Source: Image of timesheet, , Creative Commons, Kelly Eddington; Image of dollar sign, images by Video Scribe, License held by Jeff Carroll; Image of scale, Public Domain, http://bit.ly/19LviCC; Image of project schedule, Public Domain, http://bit.ly/1ddGiHP.
Hi, I'm Jeff, and in this lesson, we'll discuss how to monitor the cost of a project. Like schedules, the project manager is responsible for monitoring the budget on a project and tracking the actual cost spent versus the original cost estimates. So let's get started.
A project manager tracks all elements in a project that result in costs to the project. This includes effort needed to complete tasks, materials used to create deliverables, and services that are used as part of the project budget, such as subscriptions to development software. When a task has been completed, the project manager compares all of these costs to complete the task to the original estimate and records if the task was over or under budget. If additional budget is required, then the project manager must seek approval from the project sponsor and key stakeholders.
But how does a project manager estimate cost on a task that is still in progress? To do this, two values must be tracked. First, team members must continually report their effort in hours on tasks. This can occur on a daily or weekly basis. Second, team members must report the percent they have completed a task. This is often done on a daily basis, but for larger projects with longer tasks, sometimes weekly will work too.
The project manager then takes these two values and uses them to calculate the amount spent on a task so far. Let's run through an example. Let's assume that during the planning phase, the quality assurance on a mobile email application was estimated to take 40 hours to complete. The quality assurance task has now begun, and we want to know the cost spent. At the end of the week, the team reports that they have spent 20 hours on the task, and that it is 60% complete.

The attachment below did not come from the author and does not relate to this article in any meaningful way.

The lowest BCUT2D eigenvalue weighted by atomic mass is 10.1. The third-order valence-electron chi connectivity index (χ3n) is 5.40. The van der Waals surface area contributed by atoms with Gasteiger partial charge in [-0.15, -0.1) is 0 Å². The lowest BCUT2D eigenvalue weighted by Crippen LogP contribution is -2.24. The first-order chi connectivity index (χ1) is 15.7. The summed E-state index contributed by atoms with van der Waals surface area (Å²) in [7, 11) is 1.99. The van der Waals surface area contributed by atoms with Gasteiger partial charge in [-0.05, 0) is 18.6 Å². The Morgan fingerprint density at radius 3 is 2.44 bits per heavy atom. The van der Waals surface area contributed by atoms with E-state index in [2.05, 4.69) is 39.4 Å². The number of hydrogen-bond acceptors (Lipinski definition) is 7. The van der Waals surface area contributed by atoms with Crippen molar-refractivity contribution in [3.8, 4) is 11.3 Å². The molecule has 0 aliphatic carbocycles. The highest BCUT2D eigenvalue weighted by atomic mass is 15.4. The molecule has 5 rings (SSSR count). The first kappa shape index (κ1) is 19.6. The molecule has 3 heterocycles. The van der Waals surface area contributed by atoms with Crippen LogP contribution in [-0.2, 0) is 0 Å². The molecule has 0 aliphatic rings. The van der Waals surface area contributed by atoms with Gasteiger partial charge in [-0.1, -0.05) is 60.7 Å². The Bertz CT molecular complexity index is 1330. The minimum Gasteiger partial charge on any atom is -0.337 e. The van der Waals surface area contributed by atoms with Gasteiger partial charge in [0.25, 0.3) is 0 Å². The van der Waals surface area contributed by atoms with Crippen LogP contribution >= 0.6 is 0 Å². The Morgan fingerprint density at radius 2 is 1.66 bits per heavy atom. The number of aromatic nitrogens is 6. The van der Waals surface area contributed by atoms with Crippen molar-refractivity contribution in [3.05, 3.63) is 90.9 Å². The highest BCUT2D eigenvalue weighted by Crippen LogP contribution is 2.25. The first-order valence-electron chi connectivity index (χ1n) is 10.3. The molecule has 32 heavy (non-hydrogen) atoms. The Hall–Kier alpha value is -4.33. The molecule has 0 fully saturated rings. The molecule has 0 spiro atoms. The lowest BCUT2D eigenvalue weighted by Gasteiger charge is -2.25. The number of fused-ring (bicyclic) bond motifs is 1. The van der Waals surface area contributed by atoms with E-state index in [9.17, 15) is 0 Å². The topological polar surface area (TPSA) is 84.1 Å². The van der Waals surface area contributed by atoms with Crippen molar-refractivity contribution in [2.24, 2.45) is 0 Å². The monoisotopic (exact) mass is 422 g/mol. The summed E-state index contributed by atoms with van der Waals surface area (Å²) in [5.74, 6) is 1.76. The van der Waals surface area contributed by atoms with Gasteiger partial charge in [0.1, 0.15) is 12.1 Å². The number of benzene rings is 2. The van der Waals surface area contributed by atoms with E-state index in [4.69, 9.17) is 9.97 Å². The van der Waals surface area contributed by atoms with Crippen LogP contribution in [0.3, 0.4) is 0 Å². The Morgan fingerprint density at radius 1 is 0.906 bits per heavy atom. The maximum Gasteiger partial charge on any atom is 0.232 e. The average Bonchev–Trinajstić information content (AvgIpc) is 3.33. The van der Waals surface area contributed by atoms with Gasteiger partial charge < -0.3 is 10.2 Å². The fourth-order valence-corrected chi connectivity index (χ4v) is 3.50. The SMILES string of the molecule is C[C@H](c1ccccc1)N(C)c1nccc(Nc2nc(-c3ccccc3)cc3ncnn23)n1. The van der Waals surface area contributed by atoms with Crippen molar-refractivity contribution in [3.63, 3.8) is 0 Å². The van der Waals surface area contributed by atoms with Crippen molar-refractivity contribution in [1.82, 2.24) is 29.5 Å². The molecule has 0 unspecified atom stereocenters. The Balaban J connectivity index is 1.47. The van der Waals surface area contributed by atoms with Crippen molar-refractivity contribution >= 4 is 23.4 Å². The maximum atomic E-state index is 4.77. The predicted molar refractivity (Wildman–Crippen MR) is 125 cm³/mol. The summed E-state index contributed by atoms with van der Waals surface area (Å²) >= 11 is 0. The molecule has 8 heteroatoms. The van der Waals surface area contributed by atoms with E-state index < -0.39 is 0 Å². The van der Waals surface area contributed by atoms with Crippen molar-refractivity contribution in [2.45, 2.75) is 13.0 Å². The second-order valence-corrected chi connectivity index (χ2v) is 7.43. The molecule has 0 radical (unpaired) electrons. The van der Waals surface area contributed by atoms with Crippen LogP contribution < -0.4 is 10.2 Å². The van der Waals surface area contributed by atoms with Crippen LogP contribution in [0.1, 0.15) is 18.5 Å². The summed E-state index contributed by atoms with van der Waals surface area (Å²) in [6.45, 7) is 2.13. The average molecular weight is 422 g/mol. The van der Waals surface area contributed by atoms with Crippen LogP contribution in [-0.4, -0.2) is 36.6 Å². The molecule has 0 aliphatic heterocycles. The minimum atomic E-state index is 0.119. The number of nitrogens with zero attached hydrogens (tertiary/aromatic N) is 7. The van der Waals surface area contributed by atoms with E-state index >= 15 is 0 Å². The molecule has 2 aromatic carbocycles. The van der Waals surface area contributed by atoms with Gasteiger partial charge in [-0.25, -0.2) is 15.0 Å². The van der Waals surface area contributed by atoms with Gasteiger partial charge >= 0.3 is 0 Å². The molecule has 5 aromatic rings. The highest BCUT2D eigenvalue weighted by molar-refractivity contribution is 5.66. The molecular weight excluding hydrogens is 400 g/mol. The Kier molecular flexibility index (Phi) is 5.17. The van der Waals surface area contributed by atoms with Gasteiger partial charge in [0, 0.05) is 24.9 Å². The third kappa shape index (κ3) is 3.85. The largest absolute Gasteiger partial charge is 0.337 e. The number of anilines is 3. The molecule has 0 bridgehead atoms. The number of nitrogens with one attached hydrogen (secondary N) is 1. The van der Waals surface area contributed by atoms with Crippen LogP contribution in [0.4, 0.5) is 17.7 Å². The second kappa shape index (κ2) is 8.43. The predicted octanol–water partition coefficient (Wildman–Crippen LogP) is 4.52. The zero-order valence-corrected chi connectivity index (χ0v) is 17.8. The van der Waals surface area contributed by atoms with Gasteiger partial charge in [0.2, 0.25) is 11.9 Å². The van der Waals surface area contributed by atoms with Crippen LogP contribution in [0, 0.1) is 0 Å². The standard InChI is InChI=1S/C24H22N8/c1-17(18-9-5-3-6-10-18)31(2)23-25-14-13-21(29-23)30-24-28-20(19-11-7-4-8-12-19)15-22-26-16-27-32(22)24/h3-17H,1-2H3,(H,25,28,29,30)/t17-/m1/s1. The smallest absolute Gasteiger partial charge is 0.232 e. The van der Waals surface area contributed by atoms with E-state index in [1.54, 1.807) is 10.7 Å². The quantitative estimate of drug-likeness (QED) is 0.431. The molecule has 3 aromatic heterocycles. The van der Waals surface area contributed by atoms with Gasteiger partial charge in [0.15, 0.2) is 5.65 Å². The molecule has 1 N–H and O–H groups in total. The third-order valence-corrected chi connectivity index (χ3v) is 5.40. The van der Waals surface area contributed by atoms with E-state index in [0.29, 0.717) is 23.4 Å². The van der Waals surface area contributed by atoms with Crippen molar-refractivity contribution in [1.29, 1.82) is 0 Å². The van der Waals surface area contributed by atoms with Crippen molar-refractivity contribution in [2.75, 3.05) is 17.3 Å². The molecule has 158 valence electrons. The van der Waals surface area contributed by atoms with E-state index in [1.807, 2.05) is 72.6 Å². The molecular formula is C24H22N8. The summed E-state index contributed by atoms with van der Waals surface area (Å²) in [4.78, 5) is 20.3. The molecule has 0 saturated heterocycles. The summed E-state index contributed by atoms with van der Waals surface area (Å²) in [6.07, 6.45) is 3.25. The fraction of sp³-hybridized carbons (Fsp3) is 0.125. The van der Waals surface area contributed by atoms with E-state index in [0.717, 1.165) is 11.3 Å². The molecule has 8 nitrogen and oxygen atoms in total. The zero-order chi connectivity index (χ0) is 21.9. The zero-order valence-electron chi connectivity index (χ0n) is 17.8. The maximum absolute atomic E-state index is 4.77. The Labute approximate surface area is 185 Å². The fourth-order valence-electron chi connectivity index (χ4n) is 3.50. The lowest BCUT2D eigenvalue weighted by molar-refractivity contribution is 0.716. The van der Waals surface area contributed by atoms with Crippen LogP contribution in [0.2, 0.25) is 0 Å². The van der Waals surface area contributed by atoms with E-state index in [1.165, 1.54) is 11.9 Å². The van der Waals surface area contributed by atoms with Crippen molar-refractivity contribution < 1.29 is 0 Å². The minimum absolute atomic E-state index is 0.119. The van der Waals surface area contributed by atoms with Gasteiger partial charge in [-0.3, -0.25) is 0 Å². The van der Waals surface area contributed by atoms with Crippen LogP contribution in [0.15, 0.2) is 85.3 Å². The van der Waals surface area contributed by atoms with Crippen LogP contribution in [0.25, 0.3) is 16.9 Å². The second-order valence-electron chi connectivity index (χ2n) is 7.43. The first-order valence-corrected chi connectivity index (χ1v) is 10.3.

Remember that 40 hours is the original estimate to complete the task. We multiply 40 hours times 0.60 for the percent complete to arrive at 24 hours, which is how much effort should have been spent to reach 60% complete. However, the team has only spent 20 hours. So we are four hours ahead of schedule. If the cost per hour of a team member is $30 per hour, and we are four hours ahead of schedule, then $30 times four hours equals $120 under budget for the task. Pretty good.
Now, most project management software tools will perform this calculation. So you won't have to do it manually. However, each organization will use different methods to record the effort on a project. Here's an example of a template for team members to use. Note that it shows the project tasks assigned to the team member and has a space for them to record their time or effort on the task and the percent the task is complete.
It will vary by organization how often team members provide these reports and how often the project manager will report on the budget. But the general process is the same. All right. Nicely done. In this lesson, you learned how a project manager monitors the budget, how to track the costs associated with the task, and how team members report on the effort, time, and percent complete for each task. Thanks for listening, and have a great day.
The ongoing tracking of the estimated budget compared to actuals.